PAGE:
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While some of what we played felt very familiar to a traditional Call of Duty map, there were some outliers as well.   There were your traditional maps with three lanes and varying sight lines, but there were others with a focus being on structures that were key control points on a map instead of choke point being a primary point of contention.  Multiplayer in Modern Warfare runs the gamut of map sizes from the tiny 2v2 Gunfight maps which pits two players versus two in a first to six match of LMS, to a massive 100 player battle in the revamped Ground War mode.  Modern Warfare will have the biggest competitive multiplayer maps that the franchise has ever seen and the most players in competitive multiplayer that we’ve ever seen in a Call of Duty game.  While massive player counts are certainly welcome, it’s still something that we’ll need to take a look at more closely as what we played did feel like it had a little bit too much downtime in between gunfights to feel like a Call of Duty game which are usually good at getting you right back into the action.

Things very well may still be in flux when it comes to create your class, but from what we can tell you’re going to create your traditional Call of Duty loadouts in Modern Warfare.  You’ll pick a primary and secondary weapon, you can pick three perks in three different subclasses, and you can pick your Lethal and Tactical grenades.  Things then deviate further when it comes to your specific loadout as the Gunsmith has been added as your primary differentiator for your specific character.  The Gunsmith allows you to add things like scopes, stocks, gun barrels, grips and magazines to your weapon.  It lets you pick five of these things to add to your gun (or a gun perk) and then head out onto the battlefield.  What you choose can drastically impact your play, giving you faster aim down sights times, or fast sprint to ADS, or longer range, silenced weapons, or other combinations of buffs or nerfs to your abilities.

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Alongside the gunsmith, another customization options is in your Killstreaks.  Yep, Killstreaks are back and I’m not quite sure what I think about it.  On one hand, Killstreaks have the potential to turn Modern Warfare into a campers paradise where everyone is hiding in a corner trying to earn their rewards.  On the other, it is something that has worked for the series in the past.  Specialists from Black Ops 4 are gone. Instead, players will still have rechargeable abilities in the Field Upgrades section of the create-a-class.  These upgrades have differing timer lengths and then can be deployed onto the battlefield during a match once charged.  They most certainly DO NOT have the same impact on a game that the devastating weapons of the Black Ops 4 specialists had.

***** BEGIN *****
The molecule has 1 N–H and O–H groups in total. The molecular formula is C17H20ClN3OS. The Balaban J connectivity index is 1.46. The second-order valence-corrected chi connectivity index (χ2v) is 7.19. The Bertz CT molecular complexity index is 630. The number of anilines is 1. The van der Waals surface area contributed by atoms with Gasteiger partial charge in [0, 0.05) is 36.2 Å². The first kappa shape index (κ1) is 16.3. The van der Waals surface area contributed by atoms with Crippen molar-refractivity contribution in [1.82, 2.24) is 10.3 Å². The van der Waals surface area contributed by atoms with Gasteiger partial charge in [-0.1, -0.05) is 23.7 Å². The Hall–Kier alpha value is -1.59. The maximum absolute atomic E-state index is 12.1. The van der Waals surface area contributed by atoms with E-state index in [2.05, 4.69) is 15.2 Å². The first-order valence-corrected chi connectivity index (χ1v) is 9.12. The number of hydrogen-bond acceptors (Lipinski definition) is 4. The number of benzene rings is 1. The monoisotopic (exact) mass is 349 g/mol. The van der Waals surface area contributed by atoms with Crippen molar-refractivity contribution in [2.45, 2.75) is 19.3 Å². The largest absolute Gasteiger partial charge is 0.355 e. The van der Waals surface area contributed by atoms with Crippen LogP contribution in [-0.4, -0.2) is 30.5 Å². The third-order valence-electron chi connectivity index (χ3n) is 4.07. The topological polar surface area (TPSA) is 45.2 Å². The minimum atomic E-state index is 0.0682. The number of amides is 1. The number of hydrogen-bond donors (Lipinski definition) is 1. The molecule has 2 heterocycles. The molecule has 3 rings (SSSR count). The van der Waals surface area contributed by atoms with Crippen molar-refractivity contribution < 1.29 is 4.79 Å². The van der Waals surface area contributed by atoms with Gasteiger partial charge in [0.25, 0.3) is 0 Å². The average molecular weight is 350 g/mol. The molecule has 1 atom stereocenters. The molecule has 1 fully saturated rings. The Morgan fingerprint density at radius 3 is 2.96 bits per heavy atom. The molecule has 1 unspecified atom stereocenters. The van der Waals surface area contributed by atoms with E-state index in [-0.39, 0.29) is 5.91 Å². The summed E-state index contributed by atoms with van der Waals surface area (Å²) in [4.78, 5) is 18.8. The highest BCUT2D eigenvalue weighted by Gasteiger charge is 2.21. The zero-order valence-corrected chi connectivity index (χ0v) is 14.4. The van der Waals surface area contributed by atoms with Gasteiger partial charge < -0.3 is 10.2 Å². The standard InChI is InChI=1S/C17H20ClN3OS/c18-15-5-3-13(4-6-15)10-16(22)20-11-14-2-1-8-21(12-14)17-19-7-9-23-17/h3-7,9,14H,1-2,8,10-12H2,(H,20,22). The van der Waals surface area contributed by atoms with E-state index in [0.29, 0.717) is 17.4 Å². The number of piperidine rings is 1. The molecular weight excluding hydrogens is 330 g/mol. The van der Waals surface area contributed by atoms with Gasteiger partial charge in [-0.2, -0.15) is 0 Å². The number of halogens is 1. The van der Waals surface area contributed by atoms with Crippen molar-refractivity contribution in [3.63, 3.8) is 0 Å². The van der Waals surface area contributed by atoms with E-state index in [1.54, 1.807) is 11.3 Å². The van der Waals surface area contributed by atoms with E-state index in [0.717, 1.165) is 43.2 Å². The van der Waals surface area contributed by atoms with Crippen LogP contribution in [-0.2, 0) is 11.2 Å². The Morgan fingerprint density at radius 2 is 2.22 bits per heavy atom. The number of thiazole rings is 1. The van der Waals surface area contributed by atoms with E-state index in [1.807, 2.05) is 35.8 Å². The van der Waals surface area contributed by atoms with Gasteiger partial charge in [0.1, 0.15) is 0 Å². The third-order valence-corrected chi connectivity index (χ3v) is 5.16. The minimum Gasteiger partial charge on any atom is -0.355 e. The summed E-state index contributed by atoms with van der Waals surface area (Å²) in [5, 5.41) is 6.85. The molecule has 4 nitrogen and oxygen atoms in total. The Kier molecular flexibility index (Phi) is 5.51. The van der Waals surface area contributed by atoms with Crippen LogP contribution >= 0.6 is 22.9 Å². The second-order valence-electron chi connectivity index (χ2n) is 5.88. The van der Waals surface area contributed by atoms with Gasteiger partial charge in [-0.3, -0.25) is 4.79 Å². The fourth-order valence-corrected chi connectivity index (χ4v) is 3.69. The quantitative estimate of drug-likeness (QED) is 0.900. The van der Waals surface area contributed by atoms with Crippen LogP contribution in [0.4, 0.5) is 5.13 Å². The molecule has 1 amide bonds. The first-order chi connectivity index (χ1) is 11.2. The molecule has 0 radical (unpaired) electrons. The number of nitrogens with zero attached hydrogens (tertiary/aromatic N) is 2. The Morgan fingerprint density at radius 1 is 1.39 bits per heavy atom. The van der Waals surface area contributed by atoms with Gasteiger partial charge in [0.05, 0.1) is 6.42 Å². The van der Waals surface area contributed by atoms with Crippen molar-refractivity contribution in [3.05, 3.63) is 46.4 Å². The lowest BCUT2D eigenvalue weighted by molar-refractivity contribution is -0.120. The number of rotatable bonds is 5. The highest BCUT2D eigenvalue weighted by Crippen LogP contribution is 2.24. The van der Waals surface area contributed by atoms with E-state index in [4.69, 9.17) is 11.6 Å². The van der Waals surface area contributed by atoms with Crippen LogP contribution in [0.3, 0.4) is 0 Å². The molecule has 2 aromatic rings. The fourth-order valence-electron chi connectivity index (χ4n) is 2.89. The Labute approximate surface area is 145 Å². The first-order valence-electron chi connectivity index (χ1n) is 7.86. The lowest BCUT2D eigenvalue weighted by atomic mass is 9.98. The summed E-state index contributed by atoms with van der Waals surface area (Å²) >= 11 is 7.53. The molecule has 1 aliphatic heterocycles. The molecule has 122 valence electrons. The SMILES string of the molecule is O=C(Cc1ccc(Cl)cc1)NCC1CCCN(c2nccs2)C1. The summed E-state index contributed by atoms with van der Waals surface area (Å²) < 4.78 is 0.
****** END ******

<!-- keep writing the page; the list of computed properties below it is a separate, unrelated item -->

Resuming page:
There are Operators in the game, but I couldn’t quite suss out what they were there for other than pure cosmetic options for you to use as character avatars.  There were multiple factions of Operators that you could choose as your character, but they didn’t seem to have any abilities, weapons, or items attached to them.  It could be a signal of where the monetization efforts are heading with Modern Warfare.  It was announced that there wouldn’t be a Season Pass for Modern Warfare this year.  Instead, all of the DLC released for the game would be free.  It’s hard to tell what types of systems will be in place at this stage of the game, but these Operators could definitely be a sign of things to come or ways that the game will be monetized.

There are still three months to the release of Modern Warfare and while things don’t seem like they will change too much, they could.  What we played was something that felt new yet familiar.  Something that was taking a different approach and layering some new ideas onto some old ones.  For the shooter fan that may be looking for a more realistic experience or a more authentic combat simulation… go play ARMA.  For those that want something that pushes slightly in that direction while retaining the fast fun that the franchise is know for, Modern Warfare just might be it.  You’ll be able to try Call of Duty: Modern Warfare when it heads to beta in September on PlayStation 4, Xbox One, and PC.